Web 2.0: An Emerging and Innovative Solution for SMEs

Web 2.0: An Emerging and Innovative Solution for SMEs

Alexis Barlow (Glasgow Caledonian University, UK), Margaret McCann (Glasgow Caledonian University, UK) and Anne Smith (Glasgow Caledonian University, UK)
DOI: 10.4018/978-1-60960-765-4.ch001
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This chapter critically analyses and assesses the concept and development of Web 2.0 within small to medium sized enterprises (SMEs). Web 2.0 is changing the way that business can be conducted, offering SMEs opportunities for developing strategies, business models and supply chains whilst adding value and gaining competitive advantage. There are many advantages for SMEs using Web 2.0 including them being easy to use, limited skills required and relatively low-cost and there are a range of emerging applications in fields such as marketing, collaboration, knowledge transfer, enhancing products and services, and research. Equally, there is an array of operational and managerial challenges that need to be overcome. This chapter suggests a set of questions that SMEs may consider using as a guide if they are considering Web 2.0 as a competitive weapon for the future.
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Web 2.0 is a concept which arose from a brainstorming session hosted by O’Reilly Media Inc in 2004. The term was developed to encapsulate the rapid development in the usage of the Web and associated technologies and applications, following the bursting of the dot.com bubble in the year 2000 (Sheun, 2008). Web 2.0 is the business revolution in the computer industry caused by the increasing move to the Internet as a platform but also through an attempt to understand the rules for success on that new platform (O’Reilly, 2005). The embodiment of Web 2.0 is in “building applications and services around the unique features of the Internet, as opposed to building applications and expecting the Internet to suit as a platform” (Wikipedia, 2008). A range of services, technologies and applications commonly associated with Web 2.0 are blogs, wikis, podcasts, RSS feeds, social networks, forums, multimedia sharing services, tagging and social bookmarking, text messaging and instant messaging.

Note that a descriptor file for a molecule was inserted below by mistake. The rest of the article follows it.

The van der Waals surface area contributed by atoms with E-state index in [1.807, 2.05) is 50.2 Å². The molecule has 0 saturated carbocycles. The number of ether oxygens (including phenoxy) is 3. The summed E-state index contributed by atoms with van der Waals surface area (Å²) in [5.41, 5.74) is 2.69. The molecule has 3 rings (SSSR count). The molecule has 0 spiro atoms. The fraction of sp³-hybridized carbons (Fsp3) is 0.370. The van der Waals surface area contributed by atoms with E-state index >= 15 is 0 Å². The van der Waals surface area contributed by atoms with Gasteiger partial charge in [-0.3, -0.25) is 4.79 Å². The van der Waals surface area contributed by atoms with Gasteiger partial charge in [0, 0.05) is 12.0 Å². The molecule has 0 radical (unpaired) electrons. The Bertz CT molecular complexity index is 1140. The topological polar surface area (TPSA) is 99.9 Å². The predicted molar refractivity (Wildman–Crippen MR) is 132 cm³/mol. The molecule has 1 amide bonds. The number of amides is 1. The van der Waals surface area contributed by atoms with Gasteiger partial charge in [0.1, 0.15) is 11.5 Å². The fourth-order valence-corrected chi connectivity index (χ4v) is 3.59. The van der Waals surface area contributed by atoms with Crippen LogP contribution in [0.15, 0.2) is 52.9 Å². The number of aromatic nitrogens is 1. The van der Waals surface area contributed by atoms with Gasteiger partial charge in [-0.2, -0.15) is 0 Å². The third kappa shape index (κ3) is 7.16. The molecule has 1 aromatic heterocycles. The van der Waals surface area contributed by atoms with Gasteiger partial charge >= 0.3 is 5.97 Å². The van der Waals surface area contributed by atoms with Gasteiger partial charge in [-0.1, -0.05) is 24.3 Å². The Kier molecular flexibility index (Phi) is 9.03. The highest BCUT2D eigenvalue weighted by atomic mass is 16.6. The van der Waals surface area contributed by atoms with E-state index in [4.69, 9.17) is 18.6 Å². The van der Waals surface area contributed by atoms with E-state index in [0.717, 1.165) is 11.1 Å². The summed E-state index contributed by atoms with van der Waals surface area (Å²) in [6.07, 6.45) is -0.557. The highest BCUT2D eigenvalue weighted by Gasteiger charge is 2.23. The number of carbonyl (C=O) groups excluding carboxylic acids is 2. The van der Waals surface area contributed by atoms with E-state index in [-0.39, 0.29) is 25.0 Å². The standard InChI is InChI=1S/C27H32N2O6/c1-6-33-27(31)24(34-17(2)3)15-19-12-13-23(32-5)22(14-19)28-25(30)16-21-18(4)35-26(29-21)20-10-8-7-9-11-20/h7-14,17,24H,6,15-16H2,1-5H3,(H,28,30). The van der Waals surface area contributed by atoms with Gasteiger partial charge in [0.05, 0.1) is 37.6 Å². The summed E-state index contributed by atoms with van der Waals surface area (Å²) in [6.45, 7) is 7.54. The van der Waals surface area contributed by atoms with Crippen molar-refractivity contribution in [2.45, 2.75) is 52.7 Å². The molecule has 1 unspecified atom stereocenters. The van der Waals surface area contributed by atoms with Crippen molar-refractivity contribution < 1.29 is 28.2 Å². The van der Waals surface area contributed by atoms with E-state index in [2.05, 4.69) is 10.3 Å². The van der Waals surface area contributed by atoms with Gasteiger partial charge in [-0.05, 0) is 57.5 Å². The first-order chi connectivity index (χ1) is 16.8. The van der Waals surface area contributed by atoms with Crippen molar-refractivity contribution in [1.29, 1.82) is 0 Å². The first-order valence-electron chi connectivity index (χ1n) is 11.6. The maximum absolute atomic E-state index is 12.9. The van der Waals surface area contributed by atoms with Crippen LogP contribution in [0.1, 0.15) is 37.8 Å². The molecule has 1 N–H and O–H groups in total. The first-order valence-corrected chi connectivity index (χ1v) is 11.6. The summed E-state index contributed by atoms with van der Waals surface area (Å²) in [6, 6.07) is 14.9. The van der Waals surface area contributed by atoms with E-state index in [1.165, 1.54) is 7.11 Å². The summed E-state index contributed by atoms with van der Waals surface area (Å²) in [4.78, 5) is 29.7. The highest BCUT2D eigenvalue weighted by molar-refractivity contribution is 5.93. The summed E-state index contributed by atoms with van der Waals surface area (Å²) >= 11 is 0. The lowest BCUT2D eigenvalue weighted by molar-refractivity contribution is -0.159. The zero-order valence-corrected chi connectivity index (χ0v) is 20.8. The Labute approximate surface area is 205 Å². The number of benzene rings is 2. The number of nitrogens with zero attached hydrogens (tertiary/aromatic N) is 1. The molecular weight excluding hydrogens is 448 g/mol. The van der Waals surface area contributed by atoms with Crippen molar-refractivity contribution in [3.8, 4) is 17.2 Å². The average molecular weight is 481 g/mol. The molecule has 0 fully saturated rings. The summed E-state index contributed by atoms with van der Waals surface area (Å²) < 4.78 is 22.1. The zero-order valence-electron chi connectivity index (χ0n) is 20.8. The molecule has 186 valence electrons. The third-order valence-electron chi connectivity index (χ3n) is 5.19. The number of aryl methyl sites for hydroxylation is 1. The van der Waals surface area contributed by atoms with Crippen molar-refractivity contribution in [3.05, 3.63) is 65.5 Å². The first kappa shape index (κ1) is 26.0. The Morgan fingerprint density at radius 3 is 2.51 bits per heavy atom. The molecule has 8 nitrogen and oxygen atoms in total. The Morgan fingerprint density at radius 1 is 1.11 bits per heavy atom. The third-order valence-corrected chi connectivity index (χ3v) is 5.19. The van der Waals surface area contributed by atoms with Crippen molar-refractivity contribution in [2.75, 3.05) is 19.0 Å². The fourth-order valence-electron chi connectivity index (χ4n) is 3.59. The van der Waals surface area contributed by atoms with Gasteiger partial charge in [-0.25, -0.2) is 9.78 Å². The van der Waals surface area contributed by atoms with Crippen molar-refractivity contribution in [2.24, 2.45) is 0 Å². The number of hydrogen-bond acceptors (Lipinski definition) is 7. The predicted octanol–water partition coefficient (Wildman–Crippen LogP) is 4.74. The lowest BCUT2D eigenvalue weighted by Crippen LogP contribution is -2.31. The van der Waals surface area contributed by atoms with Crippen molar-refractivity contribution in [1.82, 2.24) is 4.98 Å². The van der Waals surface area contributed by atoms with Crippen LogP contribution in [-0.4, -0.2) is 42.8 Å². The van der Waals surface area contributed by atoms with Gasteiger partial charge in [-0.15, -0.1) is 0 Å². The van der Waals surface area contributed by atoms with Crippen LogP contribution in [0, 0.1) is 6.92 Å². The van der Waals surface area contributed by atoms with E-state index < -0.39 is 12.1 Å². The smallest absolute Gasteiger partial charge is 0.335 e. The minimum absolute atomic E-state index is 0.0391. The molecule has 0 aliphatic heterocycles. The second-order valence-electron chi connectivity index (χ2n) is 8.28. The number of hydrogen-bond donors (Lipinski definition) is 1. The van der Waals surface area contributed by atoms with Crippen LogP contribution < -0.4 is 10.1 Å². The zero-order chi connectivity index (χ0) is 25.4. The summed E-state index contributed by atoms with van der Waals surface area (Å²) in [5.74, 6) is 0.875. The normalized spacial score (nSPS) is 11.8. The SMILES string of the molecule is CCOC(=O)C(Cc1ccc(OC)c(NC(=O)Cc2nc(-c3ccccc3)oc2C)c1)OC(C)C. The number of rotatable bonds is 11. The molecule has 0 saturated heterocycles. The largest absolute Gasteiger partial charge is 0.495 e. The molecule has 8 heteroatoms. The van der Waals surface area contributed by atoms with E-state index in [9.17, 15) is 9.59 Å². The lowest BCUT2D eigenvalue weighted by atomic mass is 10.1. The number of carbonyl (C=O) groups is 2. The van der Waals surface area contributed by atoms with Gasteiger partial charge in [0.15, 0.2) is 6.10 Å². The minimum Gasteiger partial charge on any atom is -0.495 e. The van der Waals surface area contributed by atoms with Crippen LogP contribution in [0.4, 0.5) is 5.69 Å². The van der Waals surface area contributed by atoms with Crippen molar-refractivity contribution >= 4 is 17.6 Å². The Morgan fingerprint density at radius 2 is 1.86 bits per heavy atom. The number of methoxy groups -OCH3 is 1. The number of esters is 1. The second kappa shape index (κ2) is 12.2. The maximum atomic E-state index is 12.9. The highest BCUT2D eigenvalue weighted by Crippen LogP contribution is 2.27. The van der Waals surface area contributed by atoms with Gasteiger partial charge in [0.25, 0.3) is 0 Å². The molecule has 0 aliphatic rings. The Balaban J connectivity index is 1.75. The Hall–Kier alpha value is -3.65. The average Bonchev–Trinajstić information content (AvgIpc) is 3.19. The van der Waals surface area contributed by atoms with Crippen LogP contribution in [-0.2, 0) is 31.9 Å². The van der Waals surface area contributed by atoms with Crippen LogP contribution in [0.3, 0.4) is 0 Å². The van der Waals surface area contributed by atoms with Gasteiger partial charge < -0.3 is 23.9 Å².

Web 2.0 relates to the concept of participation and interaction with Web users connecting and sharing data, collaborating and contributing their own thoughts, ideas, experiences and knowledge. It encourages interaction amongst businesses and customers who in a traditional trading environment would be restricted by direct, ‘word-of-mouth’ feedback from local customers.

Nations (2009) takes a social perspective and highlights that Web 2.0 is a social web, with people connecting with other people. It encapsulates the notion of being a more socially connected society including characteristics such as openness, participation, cooperation, community and collaboration. Web 2.0 necessitates a shift in the philosophy of society to one where we aren’t just using the Internet as a tool – but we are becoming part of it.

King (2006) suggests that “collaboration has come to the Web to a much greater degree than was previously feasible” (p.88). This has facilitated collaborative working practices and has allowed a range of products to be developed such as Wikipedia and Linux.

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